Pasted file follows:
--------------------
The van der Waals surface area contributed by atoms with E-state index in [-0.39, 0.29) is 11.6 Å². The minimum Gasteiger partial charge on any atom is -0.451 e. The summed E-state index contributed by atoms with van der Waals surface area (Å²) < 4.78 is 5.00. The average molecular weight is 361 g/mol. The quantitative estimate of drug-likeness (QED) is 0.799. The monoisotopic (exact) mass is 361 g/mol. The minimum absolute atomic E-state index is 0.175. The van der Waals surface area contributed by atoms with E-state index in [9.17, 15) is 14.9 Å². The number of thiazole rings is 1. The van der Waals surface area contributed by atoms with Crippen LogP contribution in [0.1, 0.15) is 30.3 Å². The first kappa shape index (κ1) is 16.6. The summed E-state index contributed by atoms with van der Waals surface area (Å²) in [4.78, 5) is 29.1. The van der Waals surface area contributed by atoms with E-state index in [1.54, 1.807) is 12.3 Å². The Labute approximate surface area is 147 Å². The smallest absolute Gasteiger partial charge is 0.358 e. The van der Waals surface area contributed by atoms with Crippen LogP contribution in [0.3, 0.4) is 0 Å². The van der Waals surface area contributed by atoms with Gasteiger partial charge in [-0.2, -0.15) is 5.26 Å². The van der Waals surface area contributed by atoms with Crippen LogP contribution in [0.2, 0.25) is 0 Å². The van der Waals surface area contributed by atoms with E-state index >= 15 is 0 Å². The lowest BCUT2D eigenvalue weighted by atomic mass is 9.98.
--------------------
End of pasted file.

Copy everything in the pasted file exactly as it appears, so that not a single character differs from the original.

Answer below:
The van der Waals surface area contributed by atoms with E-state index in [-0.39, 0.29) is 11.6 Å². The minimum Gasteiger partial charge on any atom is -0.451 e. The summed E-state index contributed by atoms with van der Waals surface area (Å²) < 4.78 is 5.00. The average molecular weight is 361 g/mol. The quantitative estimate of drug-likeness (QED) is 0.799. The monoisotopic (exact) mass is 361 g/mol. The minimum absolute atomic E-state index is 0.175. The van der Waals surface area contributed by atoms with E-state index in [9.17, 15) is 14.9 Å². The number of thiazole rings is 1. The van der Waals surface area contributed by atoms with Crippen LogP contribution in [0.1, 0.15) is 30.3 Å². The first kappa shape index (κ1) is 16.6. The summed E-state index contributed by atoms with van der Waals surface area (Å²) in [4.78, 5) is 29.1. The van der Waals surface area contributed by atoms with E-state index in [1.54, 1.807) is 12.3 Å². The Labute approximate surface area is 147 Å². The smallest absolute Gasteiger partial charge is 0.358 e. The van der Waals surface area contributed by atoms with Crippen LogP contribution in [0.3, 0.4) is 0 Å². The van der Waals surface area contributed by atoms with Gasteiger partial charge in [-0.2, -0.15) is 5.26 Å². The van der Waals surface area contributed by atoms with Crippen LogP contribution in [0.2, 0.25) is 0 Å². The van der Waals surface area contributed by atoms with E-state index >= 15 is 0 Å². The lowest BCUT2D eigenvalue weighted by atomic mass is 9.98.